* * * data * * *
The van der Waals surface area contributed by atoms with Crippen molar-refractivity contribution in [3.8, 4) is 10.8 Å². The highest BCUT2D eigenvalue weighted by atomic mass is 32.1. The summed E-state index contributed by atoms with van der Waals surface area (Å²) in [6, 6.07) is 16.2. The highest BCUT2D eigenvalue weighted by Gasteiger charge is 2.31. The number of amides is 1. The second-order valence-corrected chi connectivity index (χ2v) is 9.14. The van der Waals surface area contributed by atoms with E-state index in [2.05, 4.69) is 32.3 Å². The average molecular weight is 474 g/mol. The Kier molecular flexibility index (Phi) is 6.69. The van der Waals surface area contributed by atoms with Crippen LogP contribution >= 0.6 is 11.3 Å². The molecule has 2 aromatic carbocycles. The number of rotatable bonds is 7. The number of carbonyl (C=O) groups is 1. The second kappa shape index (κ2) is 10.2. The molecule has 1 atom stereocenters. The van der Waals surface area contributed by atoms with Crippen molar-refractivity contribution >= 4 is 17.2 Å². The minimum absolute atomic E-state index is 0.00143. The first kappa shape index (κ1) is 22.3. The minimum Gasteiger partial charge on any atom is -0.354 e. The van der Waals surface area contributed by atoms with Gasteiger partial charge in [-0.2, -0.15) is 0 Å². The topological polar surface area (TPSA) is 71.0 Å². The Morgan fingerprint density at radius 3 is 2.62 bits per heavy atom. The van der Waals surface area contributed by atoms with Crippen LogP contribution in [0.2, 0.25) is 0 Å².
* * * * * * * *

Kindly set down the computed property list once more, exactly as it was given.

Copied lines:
The van der Waals surface area contributed by atoms with Crippen molar-refractivity contribution in [3.8, 4) is 10.8 Å². The highest BCUT2D eigenvalue weighted by atomic mass is 32.1. The summed E-state index contributed by atoms with van der Waals surface area (Å²) in [6, 6.07) is 16.2. The highest BCUT2D eigenvalue weighted by Gasteiger charge is 2.31. The number of amides is 1. The second-order valence-corrected chi connectivity index (χ2v) is 9.14. The van der Waals surface area contributed by atoms with E-state index in [2.05, 4.69) is 32.3 Å². The average molecular weight is 474 g/mol. The Kier molecular flexibility index (Phi) is 6.69. The van der Waals surface area contributed by atoms with Crippen LogP contribution >= 0.6 is 11.3 Å². The molecule has 2 aromatic carbocycles. The number of rotatable bonds is 7. The number of carbonyl (C=O) groups is 1. The second kappa shape index (κ2) is 10.2. The molecule has 1 atom stereocenters. The van der Waals surface area contributed by atoms with Crippen molar-refractivity contribution >= 4 is 17.2 Å². The minimum absolute atomic E-state index is 0.00143. The first kappa shape index (κ1) is 22.3. The minimum Gasteiger partial charge on any atom is -0.354 e. The van der Waals surface area contributed by atoms with Gasteiger partial charge in [-0.2, -0.15) is 0 Å². The topological polar surface area (TPSA) is 71.0 Å². The Morgan fingerprint density at radius 3 is 2.62 bits per heavy atom. The van der Waals surface area contributed by atoms with Crippen LogP contribution in [0.2, 0.25) is 0 Å².